The YMCA counters that these inconveniences are more than compensated for by the services they provide the community including swim lessons for young children and the Y personnel who staff the city’s Cady Way pool at no cost to the city. YMCA representatives claim that more than a third of the population of Winter Park are members of the YMCA – and point with pride to over six million visits to the Y over the last twenty years.

The pros and cons of YMCA facility growth have been discussed at length in various forums. Winter Park Voice offers readers video clips featuring extensive testimony from YMCA representatives, Y members and Winter Park residents – including (below) exclusive WPV video of a neighbors who expressed their views on YMCA expansion and chronicled their day-to-day experiences living near the YMCA.


 

Will Park Ave Zoning Change Plan Be Revived?

Will Park Ave Zoning Change Plan Be Revived?

The city’s Economic Development Advisory Board (EDAB) is looking to inject a bit of life into the semi-deserted Park Avenue block just south of City Hall — by adding businesses that used to have a hard time getting approved for the avenue.

A recent P&Z staff report supported the EDAB recommendation characterizing the five retail spaces on the avenue between Comstock and Fairbanks as inhabiting a “difficult” block that doesn’t quite fit in with the look and feel of the rest of the avenue.

On July 23, the city commission tabled he controversial proposal, which now sits in limbo at city hall waiting for commissioners to revive it — or kill it. At the commission meeting, the proposal ran into stiff opposition from citizens and commissioners. The citizen group included Park Avenue merchants who were angry that the city did not notify them of the proceeding — and who opposed allowing businesses on the avenue that do not fit a “shopping and fine dining” profile.

If revived, the proposal could alter the city’s C-2 zoning rules that currently discourage certain businesses from locating on Park Avenue — businesses including travel agencies, banks, government & medical offices, design studios, hair and nail salons, real estate offices, and licensed massage therapists. Some of these businesses are now located on the second floor of Park Avenue buildings, a use that is permitted under current rules.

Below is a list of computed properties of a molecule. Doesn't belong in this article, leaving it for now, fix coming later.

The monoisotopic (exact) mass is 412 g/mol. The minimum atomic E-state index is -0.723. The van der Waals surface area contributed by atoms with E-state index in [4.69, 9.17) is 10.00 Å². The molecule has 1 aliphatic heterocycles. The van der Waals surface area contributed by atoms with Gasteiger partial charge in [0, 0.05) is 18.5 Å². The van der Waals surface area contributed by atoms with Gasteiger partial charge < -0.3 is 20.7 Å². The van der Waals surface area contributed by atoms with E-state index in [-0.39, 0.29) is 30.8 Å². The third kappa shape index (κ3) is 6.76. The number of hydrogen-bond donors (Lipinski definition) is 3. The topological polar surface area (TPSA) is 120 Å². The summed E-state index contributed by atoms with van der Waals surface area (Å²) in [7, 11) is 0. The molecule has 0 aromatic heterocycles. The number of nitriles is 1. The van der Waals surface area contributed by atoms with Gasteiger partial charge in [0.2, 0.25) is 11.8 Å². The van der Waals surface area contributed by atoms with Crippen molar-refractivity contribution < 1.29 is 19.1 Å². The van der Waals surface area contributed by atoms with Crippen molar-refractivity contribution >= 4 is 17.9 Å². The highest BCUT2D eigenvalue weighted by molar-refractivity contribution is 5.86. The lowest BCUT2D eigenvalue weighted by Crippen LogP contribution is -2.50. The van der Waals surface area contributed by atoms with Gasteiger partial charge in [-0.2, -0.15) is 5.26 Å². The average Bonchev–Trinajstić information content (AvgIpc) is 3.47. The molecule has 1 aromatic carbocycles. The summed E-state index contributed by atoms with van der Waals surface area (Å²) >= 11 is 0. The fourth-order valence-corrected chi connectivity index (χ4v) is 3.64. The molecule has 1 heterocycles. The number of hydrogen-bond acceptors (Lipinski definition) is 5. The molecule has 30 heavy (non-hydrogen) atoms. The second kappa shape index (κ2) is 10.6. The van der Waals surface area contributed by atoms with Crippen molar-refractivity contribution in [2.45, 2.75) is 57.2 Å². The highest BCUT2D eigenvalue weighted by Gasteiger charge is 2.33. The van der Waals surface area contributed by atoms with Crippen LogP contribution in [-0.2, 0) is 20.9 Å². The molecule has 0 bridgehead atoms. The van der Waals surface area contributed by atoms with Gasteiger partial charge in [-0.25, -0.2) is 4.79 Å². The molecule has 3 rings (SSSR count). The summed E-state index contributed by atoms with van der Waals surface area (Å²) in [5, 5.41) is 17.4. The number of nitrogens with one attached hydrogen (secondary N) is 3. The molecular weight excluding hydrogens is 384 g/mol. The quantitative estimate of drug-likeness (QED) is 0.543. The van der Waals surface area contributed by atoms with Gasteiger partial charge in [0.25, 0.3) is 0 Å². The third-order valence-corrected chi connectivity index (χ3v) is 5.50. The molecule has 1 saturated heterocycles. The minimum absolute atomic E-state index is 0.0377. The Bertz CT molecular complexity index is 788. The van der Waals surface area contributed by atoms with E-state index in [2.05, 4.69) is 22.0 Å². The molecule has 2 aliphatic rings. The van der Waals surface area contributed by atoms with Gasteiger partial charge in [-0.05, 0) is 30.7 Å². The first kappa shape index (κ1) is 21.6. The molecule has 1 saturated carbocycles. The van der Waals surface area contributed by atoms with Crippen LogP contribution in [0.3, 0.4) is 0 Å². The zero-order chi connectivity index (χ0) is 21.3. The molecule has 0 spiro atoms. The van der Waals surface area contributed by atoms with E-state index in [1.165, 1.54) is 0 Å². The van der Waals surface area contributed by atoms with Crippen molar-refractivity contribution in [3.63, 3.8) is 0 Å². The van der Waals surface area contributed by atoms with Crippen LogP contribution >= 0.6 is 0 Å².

It was the fast food-ish BurgerFi restaurant — approved for that block and just now opened, that convinced P&Z to consider changing the rules. The original P&Z staff report submitted to the P&Z board explains, “The city recently approved a new BurgerFi restaurant in that block . . . [BurgerFi has] table service and also an order counter for take-out. The experience has made the planning and economic development staff believe that in this one block, the zoning rules should be changed to allow all types of restaurants to be a permitted use.”

Planning & Zoning Board Approves Changes. City Commission Backs Away.

Continued from Home Page… On July 10, the Planning & Zoning board voted unanimously to change the zoning rules, but choked on the inclusion of fast food restaurants. Consideration of these restaurants was sent back to staff for further study. Since this change is technically an ordinance onto itself, a two-step process is required to secure final city commission approval — assuming that the commission decides to reconsider the proposal.

What exactly was the proposal tabled by the commission? According to Jeff Briggs, Director of Planning & Zoning, commissioners were being asked to vote to allow these businesses to apply for occupancy under “Permitted Use” rules. Technically, these businesses have always had the right to be considered for approval, but zoning regulations had forced them to apply under “Conditional Use” rules. Conditional Use is a longer, more arduous multi-step process that involves hearings and approval by Winter Park’s Planning & Zoning Board and the City Commission. These businesses must also verify that adequate additional parking is available to accommodate staff and customers. Park Avenue’s limited available parking is a high barrier of entry to these types of businesses.

Panera Bread, a casual dining, counter-service restaurant is one notable exception. Panera’s Conditional Use application was approved by board members and commissioners because the popular restaurant provides parking for customers in an adjacent parking garage — and because it was felt that they would be a good fit in their north Park Avenue location. Had Panera Bread been a “Fine Dining” restaurant with table service provided by servers, they likely would have qualified under the city’s zoning ordinance as a Permitted Use and could have avoided the hearings and special approvals. An important difference between Permitted Use and Conditional Use applications is that the Permitted Use classification does not require the city to give notice to the community — or seek community input — prior to approval of the application.

Because the proposed zoning change was tabled instead of being approved or denied, the matter remains an open question. Is a zoning rule change the best way to revitalize the neglected tail-end of Park Avenue? If approved, will this “open the door” to changes on the rest of the “Avenue”? These questions may never be fully explored in a future commission hearing, but will almost certainly be discussed down the block at Park Avenue’s popular new restaurant, Burger-Fi.